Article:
The mix of satire and drama throughout the episode is well-done, though the first half-hour is a little too focused on humor while that last twenty minutes focuses more on the dramatic elements of the show. There’s small jokes, like “Cheerios Try Outs – No Fatties” or Asian camp that keep you laughing, while Rachel’s stupidity and Sue’s bullying balance the ending. It would be too much to go through every line that elicited a laugh because Auditions gave every character a chance to show off their comedic skills, not just Sue and Brittany.

Another thing about Auditions that was so great was its ability to give Tina and Artie focus even though their plotline wasn’t central to the story. In season 1, it seemed that Tina and Artie would only be given dialog when the A-plot focused on them (the 2 or 3 times that happened). While their story wasn’t as the core of this episode, they were still given plenty of screen time and plenty of laughs.

The new characters were also fantastic additions to the squad. Coache Beiste (it’s French) provided great callous entertainment and a wonderful character to connect with. The only issue here was getting from point A to point B. Beiste is initially portrayed as a big, stupid and belligerent female football coach who names herself the panther and has an arsenal of preposterous metaphors. She is then shown as a woman who is just misunderstood because of her job and desperately wants to fit in. The tension created is extremely real, yet it’s an awkward adjustment in one episode from supposed loathing of this caricature to genuine sympathy for a real character. If there had been a smoother transition, or if her entrance has not been as abrasive this would have been much easier.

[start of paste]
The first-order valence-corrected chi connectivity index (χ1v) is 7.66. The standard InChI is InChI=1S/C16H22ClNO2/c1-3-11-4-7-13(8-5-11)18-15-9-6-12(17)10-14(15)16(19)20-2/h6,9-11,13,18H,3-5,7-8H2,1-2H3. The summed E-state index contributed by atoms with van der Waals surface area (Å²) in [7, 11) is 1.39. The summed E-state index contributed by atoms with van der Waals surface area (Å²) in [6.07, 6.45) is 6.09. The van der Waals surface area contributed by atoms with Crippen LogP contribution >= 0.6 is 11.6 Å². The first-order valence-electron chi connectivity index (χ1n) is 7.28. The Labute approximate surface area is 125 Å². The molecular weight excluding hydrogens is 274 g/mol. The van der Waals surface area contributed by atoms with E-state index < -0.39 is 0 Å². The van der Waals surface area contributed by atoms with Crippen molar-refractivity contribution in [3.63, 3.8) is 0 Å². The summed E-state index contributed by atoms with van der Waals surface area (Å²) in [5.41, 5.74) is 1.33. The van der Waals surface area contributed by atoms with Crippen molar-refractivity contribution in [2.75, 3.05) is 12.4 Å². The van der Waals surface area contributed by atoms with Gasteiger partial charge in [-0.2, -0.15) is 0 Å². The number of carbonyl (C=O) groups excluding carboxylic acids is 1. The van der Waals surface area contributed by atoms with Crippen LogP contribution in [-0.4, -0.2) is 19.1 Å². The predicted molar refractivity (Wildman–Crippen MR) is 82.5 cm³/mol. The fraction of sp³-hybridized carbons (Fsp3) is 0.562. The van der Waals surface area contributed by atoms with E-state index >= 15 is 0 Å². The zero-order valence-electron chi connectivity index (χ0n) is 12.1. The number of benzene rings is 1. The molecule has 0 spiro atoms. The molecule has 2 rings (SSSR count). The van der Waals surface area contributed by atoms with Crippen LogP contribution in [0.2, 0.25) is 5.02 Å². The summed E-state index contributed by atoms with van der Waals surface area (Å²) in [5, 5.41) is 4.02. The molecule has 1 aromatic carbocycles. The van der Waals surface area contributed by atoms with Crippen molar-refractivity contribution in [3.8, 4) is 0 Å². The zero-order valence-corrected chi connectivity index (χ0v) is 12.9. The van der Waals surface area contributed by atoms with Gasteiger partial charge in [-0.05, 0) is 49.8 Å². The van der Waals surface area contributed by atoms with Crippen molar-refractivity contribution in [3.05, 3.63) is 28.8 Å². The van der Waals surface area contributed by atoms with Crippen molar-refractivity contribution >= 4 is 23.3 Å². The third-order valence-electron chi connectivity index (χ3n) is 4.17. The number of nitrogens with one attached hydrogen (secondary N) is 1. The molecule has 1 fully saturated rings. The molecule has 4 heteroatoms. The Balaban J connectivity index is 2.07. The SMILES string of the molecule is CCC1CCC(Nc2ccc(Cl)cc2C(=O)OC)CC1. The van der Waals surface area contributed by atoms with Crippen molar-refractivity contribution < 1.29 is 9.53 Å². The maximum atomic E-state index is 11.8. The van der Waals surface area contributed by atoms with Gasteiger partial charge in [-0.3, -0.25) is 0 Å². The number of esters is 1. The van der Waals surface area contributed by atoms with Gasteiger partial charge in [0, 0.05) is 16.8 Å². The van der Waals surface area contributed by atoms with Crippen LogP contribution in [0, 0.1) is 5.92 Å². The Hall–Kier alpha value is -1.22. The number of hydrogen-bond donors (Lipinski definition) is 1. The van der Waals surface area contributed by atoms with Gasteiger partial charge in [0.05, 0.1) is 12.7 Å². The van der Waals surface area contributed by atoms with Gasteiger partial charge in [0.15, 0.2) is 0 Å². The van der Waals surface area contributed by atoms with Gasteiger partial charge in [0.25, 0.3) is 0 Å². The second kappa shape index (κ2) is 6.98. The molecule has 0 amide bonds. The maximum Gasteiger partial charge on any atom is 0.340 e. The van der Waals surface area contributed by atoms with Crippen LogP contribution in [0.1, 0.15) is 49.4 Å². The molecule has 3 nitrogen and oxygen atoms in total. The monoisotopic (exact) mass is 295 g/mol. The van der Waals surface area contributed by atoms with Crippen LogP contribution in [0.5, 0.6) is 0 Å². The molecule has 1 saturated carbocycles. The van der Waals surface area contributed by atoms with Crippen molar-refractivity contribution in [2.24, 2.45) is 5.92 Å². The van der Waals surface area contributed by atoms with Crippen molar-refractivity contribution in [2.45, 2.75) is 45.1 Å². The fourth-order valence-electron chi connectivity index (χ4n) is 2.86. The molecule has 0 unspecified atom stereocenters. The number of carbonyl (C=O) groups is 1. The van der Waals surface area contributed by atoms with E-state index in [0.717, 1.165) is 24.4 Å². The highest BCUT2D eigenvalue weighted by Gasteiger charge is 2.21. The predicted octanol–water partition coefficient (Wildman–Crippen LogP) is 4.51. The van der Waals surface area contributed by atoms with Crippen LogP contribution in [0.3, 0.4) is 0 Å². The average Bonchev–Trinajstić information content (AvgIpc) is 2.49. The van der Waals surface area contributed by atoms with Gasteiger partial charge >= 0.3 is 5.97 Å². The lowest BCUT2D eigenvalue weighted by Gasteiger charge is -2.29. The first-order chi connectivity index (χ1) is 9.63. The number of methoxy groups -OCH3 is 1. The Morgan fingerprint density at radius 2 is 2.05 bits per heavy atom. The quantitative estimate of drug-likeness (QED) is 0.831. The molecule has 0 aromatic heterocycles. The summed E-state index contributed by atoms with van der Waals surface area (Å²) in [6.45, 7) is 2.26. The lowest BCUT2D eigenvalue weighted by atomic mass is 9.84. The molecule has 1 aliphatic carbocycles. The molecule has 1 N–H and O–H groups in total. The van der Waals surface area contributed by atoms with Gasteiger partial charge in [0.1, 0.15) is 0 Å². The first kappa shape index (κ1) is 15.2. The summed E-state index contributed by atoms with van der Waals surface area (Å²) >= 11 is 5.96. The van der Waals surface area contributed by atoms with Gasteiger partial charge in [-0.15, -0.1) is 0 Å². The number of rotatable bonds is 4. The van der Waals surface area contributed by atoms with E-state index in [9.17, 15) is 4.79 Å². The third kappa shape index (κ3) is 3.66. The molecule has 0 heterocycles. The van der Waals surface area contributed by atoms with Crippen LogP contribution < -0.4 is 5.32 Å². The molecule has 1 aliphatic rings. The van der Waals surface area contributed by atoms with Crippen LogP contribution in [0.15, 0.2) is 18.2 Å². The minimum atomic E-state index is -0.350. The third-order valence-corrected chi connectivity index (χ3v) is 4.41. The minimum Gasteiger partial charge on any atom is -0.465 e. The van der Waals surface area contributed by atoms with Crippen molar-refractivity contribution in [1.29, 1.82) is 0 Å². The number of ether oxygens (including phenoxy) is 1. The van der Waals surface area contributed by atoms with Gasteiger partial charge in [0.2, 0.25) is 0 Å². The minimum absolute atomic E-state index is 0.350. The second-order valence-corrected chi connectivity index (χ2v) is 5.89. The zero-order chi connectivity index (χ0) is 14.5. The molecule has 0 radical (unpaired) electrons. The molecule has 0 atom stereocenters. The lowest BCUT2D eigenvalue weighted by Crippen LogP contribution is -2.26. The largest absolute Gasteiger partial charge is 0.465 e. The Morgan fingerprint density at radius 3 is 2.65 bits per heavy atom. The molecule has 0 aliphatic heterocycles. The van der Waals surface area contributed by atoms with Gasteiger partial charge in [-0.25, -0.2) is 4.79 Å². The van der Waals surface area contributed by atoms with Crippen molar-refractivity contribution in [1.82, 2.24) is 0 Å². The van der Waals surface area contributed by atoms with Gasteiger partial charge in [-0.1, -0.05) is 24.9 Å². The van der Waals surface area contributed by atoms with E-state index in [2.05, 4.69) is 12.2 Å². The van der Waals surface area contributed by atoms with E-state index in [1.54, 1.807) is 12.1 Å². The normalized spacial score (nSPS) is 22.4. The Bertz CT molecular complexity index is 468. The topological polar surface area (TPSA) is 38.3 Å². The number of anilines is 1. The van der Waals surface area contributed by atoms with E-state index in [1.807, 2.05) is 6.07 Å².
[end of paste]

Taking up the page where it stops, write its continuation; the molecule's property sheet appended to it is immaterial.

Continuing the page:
YouTube star Charice and newcomer Chord Overstreet star as Sunshine Corozon and Sam Evans. While both have immaculate voices, Charice’s acting abilities are obviously rough, creator Ryan Murphy wrote her part well-enough to combat her inexperience. On the other hand, Overstreet is perfect as the reserved newcomer that will provide an awkward foil for Finn later on.

Musically, Auditions is a bit sparse. It’s not a bad thing though, especially since the storylines for the rest of the season are set in motion during the first episode. What is in there are solid covers are popular songs that mostly work within the framework of the episode and are fairly natural. Rachel’s ballad near the end, though wonderfully sung, is a bit off-message and her bathroom duet with Sunshine is out-of-place (though it seems this scene was intended to be tongue-in-cheek, given the ending).

Auditions is a great season opener that restores confidence in a show that was swallowed by its own success. It returns its use of satire, drama and music to create a show about those lovable losers. And Auditions stresses the show’s main thesis once more: you might be different, you might not be cool, but you still need to be yourself. It’s the only way you’re going to be happy.


One Response

  1. how have I still not seen this?